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NewsOne’s PolitickerOne blog tackles some of the most important topics in politics: Election 2016, moves by the Obama administration, voting rights, lawmaking, and the way that elected officials represent our communities. Three times a week, we will go beyond the mainstream media’s “pack” coverage of politics to highlight the underreported aspects of how politics and policy affect you and the people you care about. In between, follow the conversation on Twitter at #PolitickerOne.

With its driving bass line and sometimes-powerful political messages, hip-hop has long served as the voice of disenfranchised youth of color.

“Hip-Hop has typically been critical of the powers that be, but also been driven by a desire for those in power to improve the environment,” All HipHop wrote in 2010. Hip-Hop to the core is an outsiders attempt to get insiders to listen to their plight, concerns and issues. The rise of the emcee is, in part, because those voices were ignored.”

But Illinois Senator Barack Obama changed the game by empowering some voices of hip-hop, encouraging Jay Z and Diddy to campaign for him, playing the music at his campaign events, and referencing it in his speeches.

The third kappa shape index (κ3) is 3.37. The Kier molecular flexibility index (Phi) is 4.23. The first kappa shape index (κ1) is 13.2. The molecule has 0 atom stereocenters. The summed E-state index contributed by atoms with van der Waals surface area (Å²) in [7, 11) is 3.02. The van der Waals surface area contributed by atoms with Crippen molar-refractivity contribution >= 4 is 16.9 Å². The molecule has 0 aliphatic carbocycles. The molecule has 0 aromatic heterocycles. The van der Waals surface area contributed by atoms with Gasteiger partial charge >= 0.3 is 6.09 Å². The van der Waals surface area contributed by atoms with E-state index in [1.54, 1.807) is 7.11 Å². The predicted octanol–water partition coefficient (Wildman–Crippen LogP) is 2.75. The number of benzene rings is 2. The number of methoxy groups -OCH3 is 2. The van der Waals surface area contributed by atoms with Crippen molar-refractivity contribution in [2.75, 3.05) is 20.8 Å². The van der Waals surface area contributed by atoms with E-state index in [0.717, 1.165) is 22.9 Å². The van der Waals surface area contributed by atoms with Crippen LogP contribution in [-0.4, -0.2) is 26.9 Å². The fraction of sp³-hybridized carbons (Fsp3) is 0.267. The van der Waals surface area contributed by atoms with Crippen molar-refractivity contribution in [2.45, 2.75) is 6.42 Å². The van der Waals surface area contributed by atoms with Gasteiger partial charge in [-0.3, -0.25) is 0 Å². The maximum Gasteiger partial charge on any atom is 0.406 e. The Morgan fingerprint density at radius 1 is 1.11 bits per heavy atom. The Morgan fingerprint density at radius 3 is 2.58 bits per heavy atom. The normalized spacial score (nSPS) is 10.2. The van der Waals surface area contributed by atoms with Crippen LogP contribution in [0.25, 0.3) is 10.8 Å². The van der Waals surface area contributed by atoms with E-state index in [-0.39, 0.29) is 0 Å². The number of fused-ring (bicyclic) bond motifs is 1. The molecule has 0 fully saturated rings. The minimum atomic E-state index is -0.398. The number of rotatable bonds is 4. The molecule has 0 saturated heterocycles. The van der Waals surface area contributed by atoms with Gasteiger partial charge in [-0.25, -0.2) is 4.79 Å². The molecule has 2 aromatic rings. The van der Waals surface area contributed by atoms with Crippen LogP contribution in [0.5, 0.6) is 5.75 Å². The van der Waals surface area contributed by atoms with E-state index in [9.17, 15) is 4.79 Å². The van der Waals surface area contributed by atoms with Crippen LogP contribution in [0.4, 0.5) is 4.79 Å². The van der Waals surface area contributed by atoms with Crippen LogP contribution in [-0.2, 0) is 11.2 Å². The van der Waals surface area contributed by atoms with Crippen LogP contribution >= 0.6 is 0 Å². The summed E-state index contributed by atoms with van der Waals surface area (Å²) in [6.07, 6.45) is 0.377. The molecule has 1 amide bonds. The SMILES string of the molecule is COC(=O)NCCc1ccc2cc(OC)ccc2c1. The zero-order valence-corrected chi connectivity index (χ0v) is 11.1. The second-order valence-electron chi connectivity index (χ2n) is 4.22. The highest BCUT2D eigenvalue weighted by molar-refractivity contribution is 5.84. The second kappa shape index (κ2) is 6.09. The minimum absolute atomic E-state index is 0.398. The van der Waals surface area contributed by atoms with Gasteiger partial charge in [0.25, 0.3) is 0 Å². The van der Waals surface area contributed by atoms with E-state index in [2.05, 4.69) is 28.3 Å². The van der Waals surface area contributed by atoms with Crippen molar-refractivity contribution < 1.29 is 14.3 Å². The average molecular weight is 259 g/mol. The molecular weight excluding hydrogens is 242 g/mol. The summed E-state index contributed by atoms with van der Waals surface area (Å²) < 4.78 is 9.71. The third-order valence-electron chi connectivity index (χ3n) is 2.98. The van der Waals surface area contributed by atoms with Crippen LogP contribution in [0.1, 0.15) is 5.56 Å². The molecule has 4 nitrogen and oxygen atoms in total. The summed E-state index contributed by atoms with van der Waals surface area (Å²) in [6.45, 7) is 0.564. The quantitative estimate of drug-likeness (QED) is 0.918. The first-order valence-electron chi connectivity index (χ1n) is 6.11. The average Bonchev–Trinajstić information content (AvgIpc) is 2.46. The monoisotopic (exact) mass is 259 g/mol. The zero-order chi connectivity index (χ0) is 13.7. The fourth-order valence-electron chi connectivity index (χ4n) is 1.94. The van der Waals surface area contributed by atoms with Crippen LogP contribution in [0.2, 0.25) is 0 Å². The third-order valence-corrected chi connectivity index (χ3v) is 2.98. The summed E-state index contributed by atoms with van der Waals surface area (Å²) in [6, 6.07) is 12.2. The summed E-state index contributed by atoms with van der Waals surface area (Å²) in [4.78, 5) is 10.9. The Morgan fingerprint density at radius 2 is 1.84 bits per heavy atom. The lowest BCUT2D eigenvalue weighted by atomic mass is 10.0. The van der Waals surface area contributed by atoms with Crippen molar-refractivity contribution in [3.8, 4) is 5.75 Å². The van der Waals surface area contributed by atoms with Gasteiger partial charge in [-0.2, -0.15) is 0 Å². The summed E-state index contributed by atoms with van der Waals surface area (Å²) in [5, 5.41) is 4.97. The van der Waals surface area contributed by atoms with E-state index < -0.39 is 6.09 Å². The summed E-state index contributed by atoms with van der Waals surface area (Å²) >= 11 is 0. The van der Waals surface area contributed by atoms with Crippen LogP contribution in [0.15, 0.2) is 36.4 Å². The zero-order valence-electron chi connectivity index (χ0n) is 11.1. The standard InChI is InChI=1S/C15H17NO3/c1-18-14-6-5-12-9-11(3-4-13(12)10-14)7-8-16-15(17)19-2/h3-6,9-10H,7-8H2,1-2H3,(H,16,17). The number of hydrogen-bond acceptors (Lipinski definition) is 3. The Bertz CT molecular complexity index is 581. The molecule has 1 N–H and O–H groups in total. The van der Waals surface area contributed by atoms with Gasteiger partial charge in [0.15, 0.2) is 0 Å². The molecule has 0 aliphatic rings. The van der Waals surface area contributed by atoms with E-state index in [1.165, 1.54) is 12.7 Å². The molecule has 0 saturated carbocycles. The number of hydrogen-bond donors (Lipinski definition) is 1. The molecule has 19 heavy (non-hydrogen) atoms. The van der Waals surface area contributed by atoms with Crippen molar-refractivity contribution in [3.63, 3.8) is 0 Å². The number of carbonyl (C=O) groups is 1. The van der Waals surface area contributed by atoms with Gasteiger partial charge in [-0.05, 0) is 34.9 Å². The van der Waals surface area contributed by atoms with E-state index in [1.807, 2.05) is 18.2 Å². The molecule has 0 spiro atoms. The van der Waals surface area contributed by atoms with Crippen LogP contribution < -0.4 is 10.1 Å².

And hip-hop loved him back. Obama was able to parlay that love into mobilizing youth voters of color in unprecedented numbers, which in part helped him make history to become the first Black president of the United States in 2008 and to win re-election in 2012.

Now, the big question is whether 2016 Democratic presidential candidates will be able to maintain the momentum. Rashad Robinson, director of the Color of Change, the nation’s largest online civil rights group, says the answer is yes and no.

When Obama was running for office, Robinson tells NewsOne, he was able to tap into issues of culture, including hip-hop, which resonated with youth voters of color.

“But the current slate of presidential candidates does not have the same generational connection as Obama,” Robinson noted. The current slate of Democratic candidates include front-runner Hillary Clinton, Vermont Sen. Bernie Sanders, and ex-Maryland Gov. Martin O’Malley.

Still, reaching youth through hip-hop is an important tactic for presidential candidates. We’re sure you remember when Hillary Clinton did the “Whip/Nae Nae” on Ellen DeGeneres. That was a big no-no, right?

“In 2016, the issue will be less about connecting with the candidates, but more about accountability on issues like Ferguson and other police-involved shootings around the country,” Robinson continued. “Those are the issues that will motivate youth voters this time around.”

So far, Clinton has won the lion’s share of hip-hop endorsements, including Pharrell Williams, Snoop Dogg, 50 Cent, and Ja Rule. In August, Kanye West, Kim Kardashian, and Usher were among guests at a Clinton fundraiser.

Beyoncé has also tweeted her support.

Bernie Sanders has won the endorsements of enigmatic rapper Lil B, and radical rapper Killer Mike.

And then there was Kanye’s recent praise of Republican presidential contender Ben Carson, but it’s unclear if it was an actual endorsement. “I was like, this is the most brilliant guy,” he told Vanity Fair.

Do you think these endorsements will help candidates win the election? Let us know your thoughts in the comments.

PHOTO CREDIT: Instagram, Getty


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